People & Boats, Boats & People

M&A in blue, Andy in orange

M showing us his high stroke

clear waters of the Yale Reservoir

making faces....

hoping A doesn't fall out of the boat

I kinda think my husband is pretty adorable

Andy & M, hanging out

As close to Beaver Creek's waterfall as we could get


another adorable husband picture

 Kayaking tour: Cresap Bay & Canyon Creek. With friends. <3

Maiden Voyage

Mount Saint Helens National Monument, Washington
~10 miles,~1300 feet elevation gain

Almost the solstice, almost *officially* summer. As is typical for this time of year, the weather has been variable, but the snow is melting fast in the high country. Time for the first overnighter of the year. 

Pepper & the Loowit Trail

Thursday finds us, three oncology RNs & one wee bug (Pug/Boston mix), heading up the well-graded & well-trod June Lake trail: I’m taking two coworkers and our new(ish) little addition to the house on their first backpacking trip. 

still life with sprawled pug & packs
happiness at June Lake

Ah, backpacking. The lessons we learn, the gear we discover we want to take and what we can do without. The advice the trail throws at you.

we managed to wear out the dog (photo by Shel B.)

Both Sam and Shel had new shoes. I was trialing a new backpack and a new dog. Everyone’s feet did fine. I think I’m in love with my new pack, but I will definitely have to get more creative about what I do and don’t carry since it is significantly smaller than my old Dana Designs pack (from 2001). The verdict is still out on the snoring machine/tent/sleeping bag hog of a dog, but I think once I recover some zzzzz’s I’ll feel more favorable towards her. {GRIN}.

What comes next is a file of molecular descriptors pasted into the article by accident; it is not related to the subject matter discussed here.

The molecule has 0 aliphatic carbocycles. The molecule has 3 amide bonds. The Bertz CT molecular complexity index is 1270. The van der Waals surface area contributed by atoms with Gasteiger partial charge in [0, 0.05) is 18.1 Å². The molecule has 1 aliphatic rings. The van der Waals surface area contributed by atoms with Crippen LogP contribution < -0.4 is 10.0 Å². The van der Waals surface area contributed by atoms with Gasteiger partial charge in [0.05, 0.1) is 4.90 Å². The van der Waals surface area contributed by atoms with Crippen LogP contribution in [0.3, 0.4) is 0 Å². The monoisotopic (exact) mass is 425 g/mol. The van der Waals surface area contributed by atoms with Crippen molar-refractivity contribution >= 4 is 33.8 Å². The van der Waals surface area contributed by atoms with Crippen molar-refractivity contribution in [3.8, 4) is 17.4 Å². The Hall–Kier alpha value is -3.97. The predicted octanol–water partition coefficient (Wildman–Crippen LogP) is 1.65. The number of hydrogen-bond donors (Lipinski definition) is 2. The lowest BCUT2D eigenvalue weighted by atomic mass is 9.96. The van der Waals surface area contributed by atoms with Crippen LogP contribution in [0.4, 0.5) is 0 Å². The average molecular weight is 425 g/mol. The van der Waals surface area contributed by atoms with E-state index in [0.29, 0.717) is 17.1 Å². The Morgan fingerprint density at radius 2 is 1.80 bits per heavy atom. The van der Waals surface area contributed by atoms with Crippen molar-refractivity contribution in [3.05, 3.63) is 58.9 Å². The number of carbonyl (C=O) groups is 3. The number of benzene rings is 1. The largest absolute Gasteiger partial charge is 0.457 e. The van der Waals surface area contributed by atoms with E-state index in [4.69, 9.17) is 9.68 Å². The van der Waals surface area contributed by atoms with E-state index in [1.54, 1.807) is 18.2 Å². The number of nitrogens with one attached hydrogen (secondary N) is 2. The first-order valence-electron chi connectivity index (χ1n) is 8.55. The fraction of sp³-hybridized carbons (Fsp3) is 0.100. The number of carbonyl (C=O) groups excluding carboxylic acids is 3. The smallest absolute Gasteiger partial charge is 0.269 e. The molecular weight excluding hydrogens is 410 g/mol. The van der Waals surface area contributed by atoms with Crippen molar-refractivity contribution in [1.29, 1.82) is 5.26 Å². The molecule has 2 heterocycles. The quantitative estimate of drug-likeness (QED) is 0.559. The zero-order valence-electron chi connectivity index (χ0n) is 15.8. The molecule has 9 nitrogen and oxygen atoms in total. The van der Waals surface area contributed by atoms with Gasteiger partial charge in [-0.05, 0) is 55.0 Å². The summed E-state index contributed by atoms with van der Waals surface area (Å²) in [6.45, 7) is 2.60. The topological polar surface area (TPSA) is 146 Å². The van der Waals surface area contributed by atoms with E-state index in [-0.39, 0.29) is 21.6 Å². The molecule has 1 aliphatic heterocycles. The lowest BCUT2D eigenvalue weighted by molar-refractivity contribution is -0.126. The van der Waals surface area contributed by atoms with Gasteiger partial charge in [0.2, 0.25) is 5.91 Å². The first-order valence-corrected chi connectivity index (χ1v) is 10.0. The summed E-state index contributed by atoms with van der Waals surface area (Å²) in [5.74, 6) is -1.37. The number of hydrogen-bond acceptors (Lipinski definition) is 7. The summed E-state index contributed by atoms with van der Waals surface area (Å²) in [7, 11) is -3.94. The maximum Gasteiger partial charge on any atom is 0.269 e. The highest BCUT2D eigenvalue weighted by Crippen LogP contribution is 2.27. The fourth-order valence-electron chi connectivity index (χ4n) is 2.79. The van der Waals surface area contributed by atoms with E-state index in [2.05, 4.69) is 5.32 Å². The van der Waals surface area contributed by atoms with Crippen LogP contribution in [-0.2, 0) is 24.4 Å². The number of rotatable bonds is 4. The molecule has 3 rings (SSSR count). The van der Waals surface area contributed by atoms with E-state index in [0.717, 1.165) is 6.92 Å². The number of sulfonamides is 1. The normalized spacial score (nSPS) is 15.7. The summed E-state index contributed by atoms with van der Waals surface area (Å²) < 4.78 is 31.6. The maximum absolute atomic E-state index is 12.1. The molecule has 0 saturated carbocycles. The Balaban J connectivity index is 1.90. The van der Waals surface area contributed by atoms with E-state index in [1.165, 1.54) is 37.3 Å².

Sam (left) is borrowing my old Dana pack. I'm trialing a smaller one (photo by Shel B.)
We all learned that Shel is apparently part mountain goat/part astronaut, sniffing out a route through lava rocks and vanishing trails. 

Shel leading the way through the lava fields on the Loowit trail

Woman on the moon :)

Sam learned that PB&Js do not survive being smooshed inside backpacks. They still, however, taste good. Shel introduced me to joys of box wine in the backcountry. And I learned that after a glass or two of Merlot, I apparently take lots of pictures of rocks and do poor imitations of the Karate Kid. 
It was still delicious

Karate Kid? Nope. (photo by Shel B.)


I’ve never backpacked around Helens before, and while I had heard water was scarce I wasn’t anticipating Swift Creek and Chocolate Falls to be bone dry this early in the season. The hunt for water in a pumice moonscape began in the late afternoon; we finally found that Swift Creek still existed about a mile up from the Loowit Trail, near the Worm Flows climbing route. 

sometimes you filter water where you can find it (photo by Shel B.)
Like most backpacking trips, the day falls into a few rhythms: enjoying (or not enjoying) the walk. 

Lava fields and "trail"

alligator skin tree

Sam passing through the gates of Mordor

following Swift Creek, hunting for water
Then there’s finding a suitable place to camp (sometimes this is more challenging than others). 

Sam, chillaxing (photo by Shel B.)
home sweet home

Afterwards, the world narrows down to food, water, shelter and doing, well, nothing. 

doing nothing

Helens from camp, clouds moving in

camp chores

serenely doing "nothing"

selfie simply for the sake of happiness

In the morning, you watch the world wake up over backcountry espresso. 

Backpacking frequently isn’t fun. It can be strenuous, stressful, and uncomfortable. But when it’s good, it’s really good. Neither Shel nor Sam were sure they would *like* backpacking, but they were interested in giving it a go. What struck them most (and the reason I seek it out) was the solitude, the silence of the evening. We were the only ones around. For the most part the weather held, bugs were minimal, and I tried to really consider a route that was good exercise with a good payoff that also wasn’t going to traumatize friends out for their first trip.